Credential Phisher Utilizes Look-alike Domain and Fake Microsoft SharePoint Landing Page to Steal Sensitive Information
This credential phishing attack features an impersonation of a project manager from Silverthorn Construction Supply, a real wholesale produce distributor in Ontario. The attacker utilizes a look-alike domain, “silverthornsupply[.]co,” which is one letter off from the legitimate domain, “silverthornsupply[.]com,” making it difficult to detect as malicious. In the initial message, the attacker claims an RFQ (request for quote) is attached; however, this is just a ploy to encourage the target to engage. When the target replies that the RFQ wasn’t attached, the attacker responds with a link purportedly to the RFQ, with a file name formatted to impersonate a Microsoft Excel spreadsheet. This link leads to a Microsoft Survey form, which the attacker has titled “MICROSOFT SHAREPOINT” to make the survey appear to be a SharePoint landing page and seem more legitimate. The form includes a link labeled “ACCESS SHAREPOINT,” which likely leads to a credential phishing website where sensitive information, including login credentials or payment details, is at risk of being stolen.
Older, legacy email security tools struggle to accurately identify this email as an attack because the attacker utilizes social engineering techniques to sound legitimate and uses a newer, unknown domain. Modern, AI-powered email security solutions can analyze the domain age and sender information as well as conduct employee impersonation detection to identify this email as an attack correctly.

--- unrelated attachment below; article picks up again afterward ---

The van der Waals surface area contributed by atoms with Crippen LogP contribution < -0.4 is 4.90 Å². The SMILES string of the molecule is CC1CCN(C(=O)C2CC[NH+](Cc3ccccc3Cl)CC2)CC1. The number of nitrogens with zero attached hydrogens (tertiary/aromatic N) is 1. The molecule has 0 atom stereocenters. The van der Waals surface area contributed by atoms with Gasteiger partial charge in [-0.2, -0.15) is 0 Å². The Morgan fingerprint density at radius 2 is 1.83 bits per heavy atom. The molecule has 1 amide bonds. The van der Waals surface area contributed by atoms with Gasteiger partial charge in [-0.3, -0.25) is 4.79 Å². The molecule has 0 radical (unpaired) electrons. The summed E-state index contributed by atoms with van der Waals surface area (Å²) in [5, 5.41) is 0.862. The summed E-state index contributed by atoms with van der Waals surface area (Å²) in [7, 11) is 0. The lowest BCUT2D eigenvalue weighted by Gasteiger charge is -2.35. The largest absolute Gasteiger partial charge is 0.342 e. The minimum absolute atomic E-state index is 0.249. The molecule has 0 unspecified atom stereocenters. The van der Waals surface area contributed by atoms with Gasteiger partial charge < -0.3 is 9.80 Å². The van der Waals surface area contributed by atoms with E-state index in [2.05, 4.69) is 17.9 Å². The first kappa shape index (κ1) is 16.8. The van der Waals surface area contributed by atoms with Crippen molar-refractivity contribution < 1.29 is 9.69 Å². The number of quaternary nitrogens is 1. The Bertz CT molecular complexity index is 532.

The target replies to the initial email.
The attacker responds with a malicious link.
The malicious link leads to a fake Microsoft SharePoint landing page where sensitive information is at risk if the link is clicked on.
How Does This Attack Bypass Email Defenses?
This email attack bypasses traditional security solutions for multiple reasons, including the following:
- Social Engineering: The attacker crafts the email as a follow-up to a previous conversation, making it seem legitimate and urgent. This can bypass security solutions that do not analyze the context of the email.
- Domain Age: Attackers often use new domains to bypass security checks. In this case, the sender's domain is only 35 days old. Legacy systems may not be able to check the age of the sender's domain.
- Unknown Sender: The email comes from an unknown sender that the company has never received emails from before. This can bypass security solutions that only block known malicious senders.
How Did Abnormal Detect This Attack?
This attack was detected using AI and ML by analyzing various factors, including the following:
- Domain Age Analysis: Abnormal checks the age of the sender's domain. In this case, the domain is only 35 days old, a common characteristic of phishing attacks.
- Sender Analysis: Abnormal tracks the reputation of senders and flags this email because it comes from a domain and email address that the recipient has never received messages from in the past.
- Employee Impersonation Detection: Abnormal cross-references the sender's details with an internal database to detect potential employee impersonation. In this case, the employee's title who appears to have sent this message matches a title in the recipient's employee database, indicating a potential attack.
By recognizing established normal behavior and detecting these abnormal indicators, a modern email security solution has the ability to prevent this attack from reaching inboxes.
Please note the exact detection mechanism from Abnormal Security's system might include proprietary techniques and methodologies not disclosed here.